To better understand how well the accuracy of peptide:MHC class I binding predictive methods can be estimated for practical applications, we utilized a large blind data set to measure the extent of deviation of cross-validated predicted performance with respect to those generated from blinded approaches. We found that cross-validations tend to over-estimate blinded prediction performance. Reducing sequence similarity between training and testing sets during cross-validation had only a marginal role in mitigating the over-estimations. Instead, a multitude of factors contributed to deviations (and over-estimations). Namely, large deviations are due to small training data sets, unevenness of sequence coverage of either training or blind data sets, and narrowly ranged predicted affinities for blind data sets.

Results from the logistic regression modeling showed that features of both cross-validation and blind data sets contributed to the deviations. Our results suggest that predictors trained with sufficiently large data sets that evenly cover sequence and affinity space are ‘good’, in the sense that it is less likely that they have ‘blind spots’ and will perform great on one test set but poorly on another. Based on these results, we incorporated the accuracy assessment given by the training set classifier into our benchmarking results to indicate those datasets for which the cross-validated performance measure may not be an accurate estimate (see Additional file 2).

Our results indicate that, at least for MHC-I predictors, cross-validations do give accurate estimates of ‘true’ predictive performances, if sizes of training data are sufficiently large and peptide sequence space has been sampled evenly. There are additional reasons to prefer cross-validation over blind sets: For one, it takes a long time until a sufficiently large blind dataset can be assembled to perform reliable prediction assessments. Moreover, there is a fundamental problem with blind sets being generated at least as they are submitted to the IEDB: Given the increased use of MHC binding predictions in practical applications, binding data is increasingly generated on such pre-selected peptides that will have a decreased coverage of the sequence and affinity space. As we have shown here, such blind sets are intrinsically harder to predict. Thus, the seeming drop in performance from the cross-validated predictions on the IEDB 2009 dataset compared to predictions of the data newly added into the IEDB since then is likely a reflection of the more difficult nature of these datasets.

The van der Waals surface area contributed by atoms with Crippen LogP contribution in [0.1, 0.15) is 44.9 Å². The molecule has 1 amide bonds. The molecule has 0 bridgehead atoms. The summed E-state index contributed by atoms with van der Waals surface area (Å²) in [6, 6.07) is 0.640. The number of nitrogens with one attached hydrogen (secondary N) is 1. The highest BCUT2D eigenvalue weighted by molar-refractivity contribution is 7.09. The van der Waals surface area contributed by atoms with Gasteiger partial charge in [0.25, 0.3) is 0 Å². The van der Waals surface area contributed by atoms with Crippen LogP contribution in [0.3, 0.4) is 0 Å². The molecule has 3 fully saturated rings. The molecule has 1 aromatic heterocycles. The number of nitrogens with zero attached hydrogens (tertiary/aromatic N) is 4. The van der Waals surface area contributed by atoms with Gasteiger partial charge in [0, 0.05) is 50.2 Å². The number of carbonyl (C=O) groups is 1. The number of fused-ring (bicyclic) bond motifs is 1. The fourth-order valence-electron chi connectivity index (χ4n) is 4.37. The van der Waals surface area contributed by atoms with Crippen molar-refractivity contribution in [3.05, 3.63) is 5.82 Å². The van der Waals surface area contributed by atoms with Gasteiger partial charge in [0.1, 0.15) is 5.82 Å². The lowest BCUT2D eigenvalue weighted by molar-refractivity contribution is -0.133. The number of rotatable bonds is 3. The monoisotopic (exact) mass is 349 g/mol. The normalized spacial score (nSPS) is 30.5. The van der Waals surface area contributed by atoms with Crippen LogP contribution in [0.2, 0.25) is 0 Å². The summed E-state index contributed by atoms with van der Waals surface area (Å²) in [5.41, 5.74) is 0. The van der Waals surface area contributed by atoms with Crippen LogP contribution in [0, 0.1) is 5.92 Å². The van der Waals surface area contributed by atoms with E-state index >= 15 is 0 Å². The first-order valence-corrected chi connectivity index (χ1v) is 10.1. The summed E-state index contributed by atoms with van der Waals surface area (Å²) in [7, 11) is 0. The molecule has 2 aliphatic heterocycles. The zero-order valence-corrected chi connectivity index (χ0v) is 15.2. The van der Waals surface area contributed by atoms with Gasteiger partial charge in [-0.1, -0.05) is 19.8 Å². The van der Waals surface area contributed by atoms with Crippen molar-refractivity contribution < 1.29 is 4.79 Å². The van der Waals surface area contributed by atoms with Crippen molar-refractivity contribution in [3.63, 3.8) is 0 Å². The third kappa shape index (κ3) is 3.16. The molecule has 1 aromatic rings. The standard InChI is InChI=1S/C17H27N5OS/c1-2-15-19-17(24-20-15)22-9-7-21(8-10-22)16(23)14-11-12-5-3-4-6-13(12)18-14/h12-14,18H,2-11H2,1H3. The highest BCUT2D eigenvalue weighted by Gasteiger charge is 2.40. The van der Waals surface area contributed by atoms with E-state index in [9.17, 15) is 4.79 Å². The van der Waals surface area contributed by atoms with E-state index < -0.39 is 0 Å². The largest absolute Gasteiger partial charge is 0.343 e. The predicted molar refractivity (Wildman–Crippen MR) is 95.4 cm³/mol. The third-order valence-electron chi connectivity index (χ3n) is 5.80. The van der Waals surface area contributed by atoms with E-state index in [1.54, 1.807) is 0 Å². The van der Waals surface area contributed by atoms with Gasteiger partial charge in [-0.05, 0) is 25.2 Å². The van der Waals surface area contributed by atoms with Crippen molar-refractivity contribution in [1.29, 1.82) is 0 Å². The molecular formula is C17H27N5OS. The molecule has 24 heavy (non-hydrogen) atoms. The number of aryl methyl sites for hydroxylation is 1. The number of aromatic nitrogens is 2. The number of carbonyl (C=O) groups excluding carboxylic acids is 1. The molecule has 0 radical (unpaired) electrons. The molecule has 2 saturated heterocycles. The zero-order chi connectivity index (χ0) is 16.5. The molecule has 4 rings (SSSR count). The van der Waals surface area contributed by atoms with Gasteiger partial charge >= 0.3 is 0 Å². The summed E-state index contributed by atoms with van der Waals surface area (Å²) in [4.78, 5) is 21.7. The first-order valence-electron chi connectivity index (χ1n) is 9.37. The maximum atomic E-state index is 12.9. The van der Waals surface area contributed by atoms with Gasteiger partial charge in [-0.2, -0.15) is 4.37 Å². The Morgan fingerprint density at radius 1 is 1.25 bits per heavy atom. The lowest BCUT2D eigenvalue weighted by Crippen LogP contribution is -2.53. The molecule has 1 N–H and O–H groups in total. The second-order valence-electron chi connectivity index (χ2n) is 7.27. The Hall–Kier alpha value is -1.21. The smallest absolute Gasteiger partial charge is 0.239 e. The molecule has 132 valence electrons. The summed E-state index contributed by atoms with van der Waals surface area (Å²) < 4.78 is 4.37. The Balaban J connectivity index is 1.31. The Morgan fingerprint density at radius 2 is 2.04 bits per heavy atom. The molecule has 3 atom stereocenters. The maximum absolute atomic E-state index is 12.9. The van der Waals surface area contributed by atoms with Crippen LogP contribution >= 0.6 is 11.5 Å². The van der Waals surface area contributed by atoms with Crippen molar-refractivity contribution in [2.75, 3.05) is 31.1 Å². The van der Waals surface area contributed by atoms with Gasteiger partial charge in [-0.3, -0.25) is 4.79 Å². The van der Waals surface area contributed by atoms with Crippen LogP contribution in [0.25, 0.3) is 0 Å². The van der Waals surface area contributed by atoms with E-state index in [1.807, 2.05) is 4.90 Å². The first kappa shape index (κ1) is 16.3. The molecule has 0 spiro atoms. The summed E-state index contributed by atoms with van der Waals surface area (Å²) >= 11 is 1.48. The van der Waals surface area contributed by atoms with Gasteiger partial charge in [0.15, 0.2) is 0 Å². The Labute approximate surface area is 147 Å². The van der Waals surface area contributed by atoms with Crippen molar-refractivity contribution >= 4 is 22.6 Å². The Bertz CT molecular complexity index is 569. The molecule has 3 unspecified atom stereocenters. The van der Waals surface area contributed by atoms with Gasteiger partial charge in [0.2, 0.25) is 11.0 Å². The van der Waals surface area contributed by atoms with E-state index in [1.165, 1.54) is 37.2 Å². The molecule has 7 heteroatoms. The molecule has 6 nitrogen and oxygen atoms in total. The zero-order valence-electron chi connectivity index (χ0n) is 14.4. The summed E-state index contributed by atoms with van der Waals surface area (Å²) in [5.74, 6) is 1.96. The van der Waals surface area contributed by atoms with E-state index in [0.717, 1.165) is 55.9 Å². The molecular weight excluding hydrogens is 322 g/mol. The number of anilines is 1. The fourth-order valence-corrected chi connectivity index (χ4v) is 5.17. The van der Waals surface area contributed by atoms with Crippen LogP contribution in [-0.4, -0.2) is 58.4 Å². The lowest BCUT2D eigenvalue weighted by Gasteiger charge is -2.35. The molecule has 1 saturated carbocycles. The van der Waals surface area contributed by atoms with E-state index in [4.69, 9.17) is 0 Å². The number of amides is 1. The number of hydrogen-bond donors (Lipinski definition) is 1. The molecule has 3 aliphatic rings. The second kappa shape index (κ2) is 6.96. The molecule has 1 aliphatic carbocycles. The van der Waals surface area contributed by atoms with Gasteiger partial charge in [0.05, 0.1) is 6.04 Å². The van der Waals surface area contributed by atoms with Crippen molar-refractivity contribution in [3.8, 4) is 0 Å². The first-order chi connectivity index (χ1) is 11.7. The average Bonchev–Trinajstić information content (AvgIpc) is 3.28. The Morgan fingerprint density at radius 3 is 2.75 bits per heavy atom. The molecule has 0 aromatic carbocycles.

Our study could be further improved in several ways. First, by repeating cross-validation runs with different data partitions and averaging the performance over different runs, a more solid estimate of performance could have been gathered. We did not do that in order to be directly comparable by previous benchmarks published from our group. In addition, the AROC as a performance measure is prone to generate less robust results for data sets with few numbers of binders, which is the case for several of the datasets in this study. So some of the variability between cross-validated and blind performance that we observed for datasets with low numbers of binders might be less pronounced if a different performance metric was used. However, the number of binders per dataset was one metric that was evaluated for its ability to identify datasets with highly divergent blind vs. cross-validated prediction performance, and the total number of peptides in each set in general performed better, so this issue does not seem to be a dominant concern. With these considerations, we stuck to the AROC measure to evaluate performances, also to be directly comparable to our previous benchmarks.